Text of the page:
Humor Me

Rotten Tomatoes Critics - Certified Fresh 67%
Rotten Tomatoes Audience - Upright 88%
IMDb Rating 6 10 576


Downloaded 55,853 times
April 6, 2019



Annie Potts as Self
Bebe Neuwirth as Countess di Frasso
Jemaine Clement as Garfield Olyphant
720p.BLU 1080p.BLU
797.32 MB
23.976 fps
93 min
P/S N/A / N/A
1.5 GB
23.976 fps
93 min
P/S N/A / N/A

Movie Reviews

Reviewed by andyge 8 / 10 / 10

Little gem

The first thing I would say about this film is .. that I liked it!..which is quite a rare thing these days. It is a slow burner that turns into a little gem. It is actually laugh out loud funny at times which is very rare for a modern comedy film ranging from gentle humour to fairly blunt and direct stand up Jewish jokes.There are some intelligent and caring points made about generational differences, family, success and failure and life in general ... nothing completely new and which has not been covered in other films but put together in a very original and charming way by the very talented writer/ director Sam Hoffman. Jermaine Clement excels as the very dry down at heel playwright and is ably supported by a great supporting cast including veterans Gould and Neuwirth. Recommended.

Reviewed by maurice yacowar 7 / 10 / 10

Blocked playwright saved by father's comedic impulse

In intercutting his narrative with black and white enactments of grim jokes, writer/director Sam Hoffman pulls an interesting feature film out of the material of his first work, the online TV series Old Jews Telling Jokes. The film centres on familiar family tensions - sibling rivalry, dealing with widowhood, growing old, the abyss between father and son, the smothering between mother and daughter. But it's arguably most distinctive for its reflection on how comedy enables us to deal with life's harshness, if at the risk of intimacy. As any tale-telling wag may realize, jokes can either connect us to or isolate ourselves from, other people. Bob Kroll's penchant for funny stories connects him to his buddies. They sit around swapping one-liners. Now, the film makes no explicit reference to anything Jewish here. But it's still old Jews telling jokes. It's Jewish humour typically providing an enabling spirit in the face of tragedy. Bob's gag reflex has protected him from grieving his wife's death, but at the cost of burying his emotions. He stashed her belongings in a a storage closet and his emotions behind his barrage of Zimmerman jokes. That comic reflex also prevented his emotional closeness to son Nate. Brother Randy has succeeded in life by glibly adapting (i.e., plagiarizing) his father's real estate slogan. Nate is too serious and sensitive for that easy success. As the attack of digestion jokes encapsulates, Nate is blocked. Hoffman plays out the stories as film events, life scenes separated only by colour from the narrative "life" action. He's showing not just telling. That strategy gives comic storytelling the same heft and value as real life. Bob's stories are as central to the film's concerns as the plot is. The film is centrally about their interrelationship. So Nate's growth is from disdaining his father's comedic compulsion to making it work for him. He rescues the doomed Mikado production by interlacing the three girls' song with bawdy jokes. Once he realizes his father's emotional life continued behind the protective shell of jokes, Bob unblocks himself and rediscovers his creativity. Bob's first play, the big and promising success, was based on his mother's death. The new blocked play is a drama about the meaning of the Pompeian corpses found frozen dead after a volcanic eruption. Great metaphor. The lava has frozen the humanity in dead postures, life arrested in a still where motion used to be. Bob has trouble scripting his characters' reaction to that. He himself is frozen, blocked, buried, because he doesn't know how to confront such a tragedy. Then he realizes his father's way. Jokes. Only the energy of the comic burst frees him. It works. By converting the Gilbert and Sullivan to contemporary joking, Nate recovers his confidence, energy and spirit. He returns to finish his Pompey play. He has a new comfort with his father. He can stay independent of his dumped ex-wife and warmly introduce his young son to his new girlfriend. Life goes on. If you can find the right gags to lubricate it.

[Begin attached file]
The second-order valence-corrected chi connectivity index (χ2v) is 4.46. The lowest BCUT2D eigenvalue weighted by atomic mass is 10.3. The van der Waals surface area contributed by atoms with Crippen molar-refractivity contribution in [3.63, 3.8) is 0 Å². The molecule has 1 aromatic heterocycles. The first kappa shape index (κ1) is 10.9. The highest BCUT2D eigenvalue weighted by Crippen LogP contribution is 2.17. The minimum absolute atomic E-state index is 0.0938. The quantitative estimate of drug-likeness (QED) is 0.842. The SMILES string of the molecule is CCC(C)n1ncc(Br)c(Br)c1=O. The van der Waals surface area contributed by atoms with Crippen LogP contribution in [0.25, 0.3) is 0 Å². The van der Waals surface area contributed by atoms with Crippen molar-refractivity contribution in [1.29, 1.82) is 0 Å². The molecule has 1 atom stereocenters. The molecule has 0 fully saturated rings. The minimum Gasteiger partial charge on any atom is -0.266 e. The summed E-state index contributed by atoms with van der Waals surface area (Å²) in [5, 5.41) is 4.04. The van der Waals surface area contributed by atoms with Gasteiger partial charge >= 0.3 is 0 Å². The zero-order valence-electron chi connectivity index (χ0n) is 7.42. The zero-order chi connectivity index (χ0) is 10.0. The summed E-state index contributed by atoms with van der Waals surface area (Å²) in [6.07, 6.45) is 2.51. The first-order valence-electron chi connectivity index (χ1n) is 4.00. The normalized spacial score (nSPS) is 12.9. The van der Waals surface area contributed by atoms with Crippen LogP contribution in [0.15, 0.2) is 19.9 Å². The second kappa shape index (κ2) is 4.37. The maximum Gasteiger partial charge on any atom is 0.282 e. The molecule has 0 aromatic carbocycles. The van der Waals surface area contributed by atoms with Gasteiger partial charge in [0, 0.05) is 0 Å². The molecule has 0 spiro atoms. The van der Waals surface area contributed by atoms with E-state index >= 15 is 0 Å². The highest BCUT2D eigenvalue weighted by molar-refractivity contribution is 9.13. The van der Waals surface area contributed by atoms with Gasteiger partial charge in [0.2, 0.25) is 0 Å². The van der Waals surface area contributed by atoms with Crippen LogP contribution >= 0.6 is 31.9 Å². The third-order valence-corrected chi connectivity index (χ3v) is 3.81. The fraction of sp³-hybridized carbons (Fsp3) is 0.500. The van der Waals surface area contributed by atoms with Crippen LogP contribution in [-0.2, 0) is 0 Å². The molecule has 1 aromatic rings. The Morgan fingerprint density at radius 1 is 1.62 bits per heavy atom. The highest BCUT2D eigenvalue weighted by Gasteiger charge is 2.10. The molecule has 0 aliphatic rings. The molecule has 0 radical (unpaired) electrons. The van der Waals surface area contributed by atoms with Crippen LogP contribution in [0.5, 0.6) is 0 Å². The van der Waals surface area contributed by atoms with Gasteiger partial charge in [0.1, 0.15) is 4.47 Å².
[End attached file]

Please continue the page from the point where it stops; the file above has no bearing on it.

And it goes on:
Reviewed by spmact 7 / 10 / 10

Not bad

This was an amusing little story about family, complacency, dealing with loss (or not), moving on and redemption, couched in jokes and likable characters. It wasn't a must see film, but it wasn't bad either. I didn't feel like I wasted my time like with some movies, but I think the cast is what made it worth seeing. Jermaine clement is great as always, and it was interesting to see him with an American accent. Elliot Gould did a fine job as the dad who's constantly telling corny jokes, and it was also nice to see Annie Potts in the first thing I've seen her in since Ghostbusters. All in all, it was a decent film, with humour and some heart.

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